RE: Power of the Net to Polarize
(Straits Times Singapore - Feb 4, 2010)
The problem of "phantom haters" is uncommon in countries where Social Media is more matured and seemed to be an epidemic here in Singapore. The reason you give sounds credible and it may be a root cause of the problem, as the people do not have a voice otherwise.
I feel however, as an academic in Communications that many times, anonymous posts (a setting on your blog can be edited) are usually treated as spam, and spamming is very common on popular blogs. (And people simply block user)
No one should take spams and anonymous users seriously, and no one does. It is unwise to lose sleep as well. I believe as more people understand how the Internet can be used for Personal Branding, and in order to build influence, one must contribute value, and build name and reputation to be a credible source. Anyone can write "Obama is Gay" on their blog, but do people take these anonymous bloggers seriously? Is Obama's reputation affected by this anonymous blogger? Does it affect his life and your opinion on Obama after you come across this blog?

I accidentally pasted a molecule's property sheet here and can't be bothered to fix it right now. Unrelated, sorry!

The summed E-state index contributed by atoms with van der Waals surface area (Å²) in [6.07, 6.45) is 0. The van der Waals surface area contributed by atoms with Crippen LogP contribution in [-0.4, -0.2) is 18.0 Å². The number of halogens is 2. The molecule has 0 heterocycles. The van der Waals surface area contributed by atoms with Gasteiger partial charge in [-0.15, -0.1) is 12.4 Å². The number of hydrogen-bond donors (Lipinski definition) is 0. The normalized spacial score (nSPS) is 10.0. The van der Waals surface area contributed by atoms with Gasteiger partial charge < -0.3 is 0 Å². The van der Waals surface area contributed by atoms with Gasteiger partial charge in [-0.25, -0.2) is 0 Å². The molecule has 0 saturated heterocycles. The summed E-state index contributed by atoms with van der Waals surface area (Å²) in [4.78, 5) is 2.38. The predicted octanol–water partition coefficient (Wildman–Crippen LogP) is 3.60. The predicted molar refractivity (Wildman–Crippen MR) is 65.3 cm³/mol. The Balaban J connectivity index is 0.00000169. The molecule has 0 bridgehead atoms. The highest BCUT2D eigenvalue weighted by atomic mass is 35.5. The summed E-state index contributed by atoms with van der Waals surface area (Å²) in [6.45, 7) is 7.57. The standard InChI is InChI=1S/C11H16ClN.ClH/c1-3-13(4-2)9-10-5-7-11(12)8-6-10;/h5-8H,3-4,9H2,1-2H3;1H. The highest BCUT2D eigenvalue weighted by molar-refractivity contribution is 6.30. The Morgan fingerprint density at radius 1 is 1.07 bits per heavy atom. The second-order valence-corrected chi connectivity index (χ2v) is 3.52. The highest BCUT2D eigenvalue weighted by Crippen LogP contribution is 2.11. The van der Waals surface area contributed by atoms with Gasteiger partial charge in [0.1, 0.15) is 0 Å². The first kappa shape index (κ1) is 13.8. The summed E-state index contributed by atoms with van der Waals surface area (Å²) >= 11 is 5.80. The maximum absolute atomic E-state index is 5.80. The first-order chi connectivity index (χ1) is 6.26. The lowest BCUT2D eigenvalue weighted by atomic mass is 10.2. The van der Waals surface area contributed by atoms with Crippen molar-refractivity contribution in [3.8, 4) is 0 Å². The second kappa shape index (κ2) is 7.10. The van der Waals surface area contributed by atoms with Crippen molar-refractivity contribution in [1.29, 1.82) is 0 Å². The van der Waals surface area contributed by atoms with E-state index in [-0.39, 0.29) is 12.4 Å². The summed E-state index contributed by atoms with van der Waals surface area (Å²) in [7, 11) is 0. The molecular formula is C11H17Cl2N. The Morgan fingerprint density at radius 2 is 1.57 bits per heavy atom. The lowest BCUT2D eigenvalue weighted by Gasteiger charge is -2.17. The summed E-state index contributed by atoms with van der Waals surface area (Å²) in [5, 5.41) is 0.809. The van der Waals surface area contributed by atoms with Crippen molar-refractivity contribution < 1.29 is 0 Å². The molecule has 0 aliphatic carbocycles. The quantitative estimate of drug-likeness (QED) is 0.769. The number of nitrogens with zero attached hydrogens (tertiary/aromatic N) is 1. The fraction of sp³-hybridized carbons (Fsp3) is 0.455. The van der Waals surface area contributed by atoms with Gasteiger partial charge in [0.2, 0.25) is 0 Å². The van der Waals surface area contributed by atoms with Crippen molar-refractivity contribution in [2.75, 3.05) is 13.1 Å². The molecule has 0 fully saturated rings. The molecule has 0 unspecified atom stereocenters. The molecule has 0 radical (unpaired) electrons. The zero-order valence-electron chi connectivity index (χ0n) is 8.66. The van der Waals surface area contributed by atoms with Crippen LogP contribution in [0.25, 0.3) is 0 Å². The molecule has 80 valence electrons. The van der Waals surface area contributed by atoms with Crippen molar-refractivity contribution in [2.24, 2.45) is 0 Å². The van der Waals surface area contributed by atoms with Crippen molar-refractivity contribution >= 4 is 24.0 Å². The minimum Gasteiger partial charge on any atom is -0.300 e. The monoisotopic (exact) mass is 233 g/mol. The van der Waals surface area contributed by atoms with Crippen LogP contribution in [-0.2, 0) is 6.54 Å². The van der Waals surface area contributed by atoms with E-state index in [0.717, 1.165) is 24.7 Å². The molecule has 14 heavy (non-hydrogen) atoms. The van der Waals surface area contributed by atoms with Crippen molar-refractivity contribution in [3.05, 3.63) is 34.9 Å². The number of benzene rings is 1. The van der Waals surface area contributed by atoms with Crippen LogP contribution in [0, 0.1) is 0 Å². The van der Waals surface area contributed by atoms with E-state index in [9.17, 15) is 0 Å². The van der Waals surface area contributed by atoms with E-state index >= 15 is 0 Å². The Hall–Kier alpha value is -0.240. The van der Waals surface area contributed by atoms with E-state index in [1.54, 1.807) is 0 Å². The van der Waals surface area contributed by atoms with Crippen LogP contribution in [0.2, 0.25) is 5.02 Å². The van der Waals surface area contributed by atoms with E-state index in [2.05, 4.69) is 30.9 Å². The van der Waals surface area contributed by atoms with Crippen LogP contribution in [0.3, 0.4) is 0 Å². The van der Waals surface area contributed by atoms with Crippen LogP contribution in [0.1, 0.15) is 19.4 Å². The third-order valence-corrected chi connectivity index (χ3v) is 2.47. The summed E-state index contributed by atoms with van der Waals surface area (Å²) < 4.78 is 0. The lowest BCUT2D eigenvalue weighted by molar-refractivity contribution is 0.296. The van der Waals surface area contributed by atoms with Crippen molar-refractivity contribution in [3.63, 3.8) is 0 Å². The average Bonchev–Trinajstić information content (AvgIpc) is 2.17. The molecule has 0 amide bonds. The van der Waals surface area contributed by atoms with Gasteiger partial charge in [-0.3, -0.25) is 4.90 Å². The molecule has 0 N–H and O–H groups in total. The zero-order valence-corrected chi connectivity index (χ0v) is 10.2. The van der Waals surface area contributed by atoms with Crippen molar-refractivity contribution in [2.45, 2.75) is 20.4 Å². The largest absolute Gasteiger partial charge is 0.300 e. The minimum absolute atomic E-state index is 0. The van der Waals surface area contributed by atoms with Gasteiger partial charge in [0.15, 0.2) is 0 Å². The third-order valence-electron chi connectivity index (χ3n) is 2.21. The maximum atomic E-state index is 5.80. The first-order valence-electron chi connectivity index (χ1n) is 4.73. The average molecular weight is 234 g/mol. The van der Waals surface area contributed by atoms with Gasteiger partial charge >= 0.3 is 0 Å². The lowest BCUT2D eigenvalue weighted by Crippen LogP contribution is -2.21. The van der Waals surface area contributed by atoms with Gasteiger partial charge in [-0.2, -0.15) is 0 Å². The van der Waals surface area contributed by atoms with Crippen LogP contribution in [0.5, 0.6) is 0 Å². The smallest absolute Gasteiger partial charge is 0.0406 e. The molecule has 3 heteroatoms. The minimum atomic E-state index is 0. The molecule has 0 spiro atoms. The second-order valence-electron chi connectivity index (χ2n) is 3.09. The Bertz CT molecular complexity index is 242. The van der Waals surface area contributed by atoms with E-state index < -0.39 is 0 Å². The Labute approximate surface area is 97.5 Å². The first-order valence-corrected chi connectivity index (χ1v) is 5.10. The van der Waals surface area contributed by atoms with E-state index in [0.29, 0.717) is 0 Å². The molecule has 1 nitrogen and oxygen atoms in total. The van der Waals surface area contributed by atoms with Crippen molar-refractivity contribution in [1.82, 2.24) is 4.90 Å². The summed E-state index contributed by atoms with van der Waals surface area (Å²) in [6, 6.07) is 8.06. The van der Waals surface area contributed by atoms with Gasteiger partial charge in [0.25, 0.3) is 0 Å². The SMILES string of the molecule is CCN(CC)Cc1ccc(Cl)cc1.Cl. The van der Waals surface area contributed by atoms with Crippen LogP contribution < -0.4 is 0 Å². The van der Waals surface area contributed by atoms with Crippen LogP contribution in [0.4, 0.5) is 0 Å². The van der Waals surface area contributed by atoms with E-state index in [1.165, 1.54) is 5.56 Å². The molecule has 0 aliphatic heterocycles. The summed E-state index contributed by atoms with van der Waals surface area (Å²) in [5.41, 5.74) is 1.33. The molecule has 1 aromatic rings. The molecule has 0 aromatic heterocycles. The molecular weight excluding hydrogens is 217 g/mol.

The answer is generally no, web users are more sophisticated now, and most of the time, to win an argument and influence crowds, you need to be transparent and show data to support your argument. Respond to people who have different opinions with respect and challenge them to give facts. Name calling and other "pranks" does not really hurt your reputation and these anonymous Netizens should grow up and brand themselves as thinkers and influences, otherwise they are simply an annoyance.